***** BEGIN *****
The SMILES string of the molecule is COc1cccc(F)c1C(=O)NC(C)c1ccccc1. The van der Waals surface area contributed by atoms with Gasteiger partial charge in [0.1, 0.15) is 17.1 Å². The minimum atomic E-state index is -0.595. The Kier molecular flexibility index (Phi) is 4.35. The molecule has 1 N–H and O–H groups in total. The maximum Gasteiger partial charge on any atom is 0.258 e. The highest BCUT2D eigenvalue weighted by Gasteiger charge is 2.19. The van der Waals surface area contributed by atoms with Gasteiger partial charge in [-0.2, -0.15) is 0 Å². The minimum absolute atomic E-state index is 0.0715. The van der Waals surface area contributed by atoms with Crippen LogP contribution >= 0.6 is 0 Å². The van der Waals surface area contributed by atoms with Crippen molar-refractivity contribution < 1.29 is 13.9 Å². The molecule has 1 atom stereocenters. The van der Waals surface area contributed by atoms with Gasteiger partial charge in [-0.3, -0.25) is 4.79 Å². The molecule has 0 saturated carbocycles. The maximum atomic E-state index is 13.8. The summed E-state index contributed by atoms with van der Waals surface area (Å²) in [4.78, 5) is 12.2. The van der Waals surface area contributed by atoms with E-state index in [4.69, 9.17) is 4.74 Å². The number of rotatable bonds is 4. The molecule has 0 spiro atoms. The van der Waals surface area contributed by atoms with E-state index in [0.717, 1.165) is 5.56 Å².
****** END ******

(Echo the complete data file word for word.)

The SMILES string of the molecule is COc1cccc(F)c1C(=O)NC(C)c1ccccc1. The van der Waals surface area contributed by atoms with Gasteiger partial charge in [0.1, 0.15) is 17.1 Å². The minimum atomic E-state index is -0.595. The Kier molecular flexibility index (Phi) is 4.35. The molecule has 1 N–H and O–H groups in total. The maximum Gasteiger partial charge on any atom is 0.258 e. The highest BCUT2D eigenvalue weighted by Gasteiger charge is 2.19. The van der Waals surface area contributed by atoms with Gasteiger partial charge in [-0.2, -0.15) is 0 Å². The minimum absolute atomic E-state index is 0.0715. The van der Waals surface area contributed by atoms with Crippen LogP contribution >= 0.6 is 0 Å². The van der Waals surface area contributed by atoms with Crippen molar-refractivity contribution < 1.29 is 13.9 Å². The molecule has 1 atom stereocenters. The van der Waals surface area contributed by atoms with Gasteiger partial charge in [-0.3, -0.25) is 4.79 Å². The molecule has 0 saturated carbocycles. The maximum atomic E-state index is 13.8. The summed E-state index contributed by atoms with van der Waals surface area (Å²) in [4.78, 5) is 12.2. The van der Waals surface area contributed by atoms with E-state index in [4.69, 9.17) is 4.74 Å². The number of rotatable bonds is 4. The molecule has 0 spiro atoms. The van der Waals surface area contributed by atoms with E-state index in [0.717, 1.165) is 5.56 Å².